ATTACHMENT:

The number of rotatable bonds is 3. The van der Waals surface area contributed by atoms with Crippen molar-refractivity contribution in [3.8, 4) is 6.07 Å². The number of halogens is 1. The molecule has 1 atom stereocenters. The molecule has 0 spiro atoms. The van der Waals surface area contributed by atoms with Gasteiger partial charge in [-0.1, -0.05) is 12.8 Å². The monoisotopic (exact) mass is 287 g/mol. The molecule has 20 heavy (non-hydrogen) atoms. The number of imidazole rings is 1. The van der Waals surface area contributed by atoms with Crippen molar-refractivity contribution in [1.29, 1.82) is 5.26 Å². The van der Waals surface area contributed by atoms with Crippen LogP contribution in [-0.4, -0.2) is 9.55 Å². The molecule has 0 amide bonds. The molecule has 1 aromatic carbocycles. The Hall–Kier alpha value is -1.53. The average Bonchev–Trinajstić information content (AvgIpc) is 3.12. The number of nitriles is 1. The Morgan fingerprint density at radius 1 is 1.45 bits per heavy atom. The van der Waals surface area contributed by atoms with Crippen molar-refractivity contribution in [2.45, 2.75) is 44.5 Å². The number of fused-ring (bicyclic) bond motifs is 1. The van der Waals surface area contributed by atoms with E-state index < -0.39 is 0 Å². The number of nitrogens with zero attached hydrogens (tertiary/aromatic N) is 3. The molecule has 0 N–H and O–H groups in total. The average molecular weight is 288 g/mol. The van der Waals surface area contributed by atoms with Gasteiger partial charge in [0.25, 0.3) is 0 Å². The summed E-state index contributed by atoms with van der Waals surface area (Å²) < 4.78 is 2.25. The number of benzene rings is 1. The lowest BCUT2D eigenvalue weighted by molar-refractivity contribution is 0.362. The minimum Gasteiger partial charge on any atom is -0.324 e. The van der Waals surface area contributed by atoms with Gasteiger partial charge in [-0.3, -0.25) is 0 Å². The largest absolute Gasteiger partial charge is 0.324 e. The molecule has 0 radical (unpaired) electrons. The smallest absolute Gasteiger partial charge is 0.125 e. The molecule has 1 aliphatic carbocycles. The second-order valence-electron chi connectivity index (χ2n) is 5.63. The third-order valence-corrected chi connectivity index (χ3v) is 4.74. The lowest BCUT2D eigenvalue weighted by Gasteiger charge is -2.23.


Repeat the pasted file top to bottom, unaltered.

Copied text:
The number of rotatable bonds is 3. The van der Waals surface area contributed by atoms with Crippen molar-refractivity contribution in [3.8, 4) is 6.07 Å². The number of halogens is 1. The molecule has 1 atom stereocenters. The molecule has 0 spiro atoms. The van der Waals surface area contributed by atoms with Gasteiger partial charge in [-0.1, -0.05) is 12.8 Å². The monoisotopic (exact) mass is 287 g/mol. The molecule has 20 heavy (non-hydrogen) atoms. The number of imidazole rings is 1. The van der Waals surface area contributed by atoms with Crippen molar-refractivity contribution in [1.29, 1.82) is 5.26 Å². The van der Waals surface area contributed by atoms with Crippen LogP contribution in [-0.4, -0.2) is 9.55 Å². The molecule has 0 amide bonds. The molecule has 1 aromatic carbocycles. The Hall–Kier alpha value is -1.53. The average Bonchev–Trinajstić information content (AvgIpc) is 3.12. The number of nitriles is 1. The Morgan fingerprint density at radius 1 is 1.45 bits per heavy atom. The van der Waals surface area contributed by atoms with Crippen molar-refractivity contribution in [2.45, 2.75) is 44.5 Å². The number of fused-ring (bicyclic) bond motifs is 1. The van der Waals surface area contributed by atoms with E-state index < -0.39 is 0 Å². The number of nitrogens with zero attached hydrogens (tertiary/aromatic N) is 3. The molecule has 0 N–H and O–H groups in total. The average molecular weight is 288 g/mol. The van der Waals surface area contributed by atoms with Gasteiger partial charge in [0.25, 0.3) is 0 Å². The summed E-state index contributed by atoms with van der Waals surface area (Å²) < 4.78 is 2.25. The number of benzene rings is 1. The lowest BCUT2D eigenvalue weighted by molar-refractivity contribution is 0.362. The minimum Gasteiger partial charge on any atom is -0.324 e. The van der Waals surface area contributed by atoms with Gasteiger partial charge in [-0.3, -0.25) is 0 Å². The largest absolute Gasteiger partial charge is 0.324 e. The molecule has 0 radical (unpaired) electrons. The smallest absolute Gasteiger partial charge is 0.125 e. The molecule has 1 aliphatic carbocycles. The second-order valence-electron chi connectivity index (χ2n) is 5.63. The third-order valence-corrected chi connectivity index (χ3v) is 4.74. The lowest BCUT2D eigenvalue weighted by Gasteiger charge is -2.23.